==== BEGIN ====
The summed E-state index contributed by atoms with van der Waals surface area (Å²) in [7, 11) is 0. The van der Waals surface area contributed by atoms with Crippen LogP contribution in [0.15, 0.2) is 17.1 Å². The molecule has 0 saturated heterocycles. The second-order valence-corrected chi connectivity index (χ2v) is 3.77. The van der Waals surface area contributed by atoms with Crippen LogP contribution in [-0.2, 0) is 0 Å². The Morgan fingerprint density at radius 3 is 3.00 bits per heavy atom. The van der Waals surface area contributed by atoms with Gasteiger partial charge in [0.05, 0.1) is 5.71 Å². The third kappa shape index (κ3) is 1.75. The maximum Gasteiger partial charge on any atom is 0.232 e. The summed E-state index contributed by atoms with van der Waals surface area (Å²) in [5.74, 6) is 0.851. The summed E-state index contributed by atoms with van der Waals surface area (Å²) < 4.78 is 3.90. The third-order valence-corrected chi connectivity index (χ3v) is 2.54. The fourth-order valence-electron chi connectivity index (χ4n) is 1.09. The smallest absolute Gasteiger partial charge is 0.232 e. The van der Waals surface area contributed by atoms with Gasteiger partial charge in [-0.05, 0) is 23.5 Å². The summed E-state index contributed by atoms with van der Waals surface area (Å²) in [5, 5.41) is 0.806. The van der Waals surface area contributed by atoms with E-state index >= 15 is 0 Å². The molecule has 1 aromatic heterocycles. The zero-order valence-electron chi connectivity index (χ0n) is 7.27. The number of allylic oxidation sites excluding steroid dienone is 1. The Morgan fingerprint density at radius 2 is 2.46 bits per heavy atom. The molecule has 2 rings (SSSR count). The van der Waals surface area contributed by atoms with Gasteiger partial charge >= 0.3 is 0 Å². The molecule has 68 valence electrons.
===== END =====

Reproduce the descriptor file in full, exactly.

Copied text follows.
The summed E-state index contributed by atoms with van der Waals surface area (Å²) in [7, 11) is 0. The van der Waals surface area contributed by atoms with Crippen LogP contribution in [0.15, 0.2) is 17.1 Å². The molecule has 0 saturated heterocycles. The second-order valence-corrected chi connectivity index (χ2v) is 3.77. The van der Waals surface area contributed by atoms with Crippen LogP contribution in [-0.2, 0) is 0 Å². The Morgan fingerprint density at radius 3 is 3.00 bits per heavy atom. The van der Waals surface area contributed by atoms with Gasteiger partial charge in [0.05, 0.1) is 5.71 Å². The third kappa shape index (κ3) is 1.75. The maximum Gasteiger partial charge on any atom is 0.232 e. The summed E-state index contributed by atoms with van der Waals surface area (Å²) in [5.74, 6) is 0.851. The summed E-state index contributed by atoms with van der Waals surface area (Å²) < 4.78 is 3.90. The third-order valence-corrected chi connectivity index (χ3v) is 2.54. The fourth-order valence-electron chi connectivity index (χ4n) is 1.09. The smallest absolute Gasteiger partial charge is 0.232 e. The van der Waals surface area contributed by atoms with Gasteiger partial charge in [-0.05, 0) is 23.5 Å². The summed E-state index contributed by atoms with van der Waals surface area (Å²) in [5, 5.41) is 0.806. The van der Waals surface area contributed by atoms with E-state index >= 15 is 0 Å². The molecule has 1 aromatic heterocycles. The zero-order valence-electron chi connectivity index (χ0n) is 7.27. The number of allylic oxidation sites excluding steroid dienone is 1. The Morgan fingerprint density at radius 2 is 2.46 bits per heavy atom. The molecule has 2 rings (SSSR count). The van der Waals surface area contributed by atoms with Gasteiger partial charge >= 0.3 is 0 Å². The molecule has 68 valence electrons.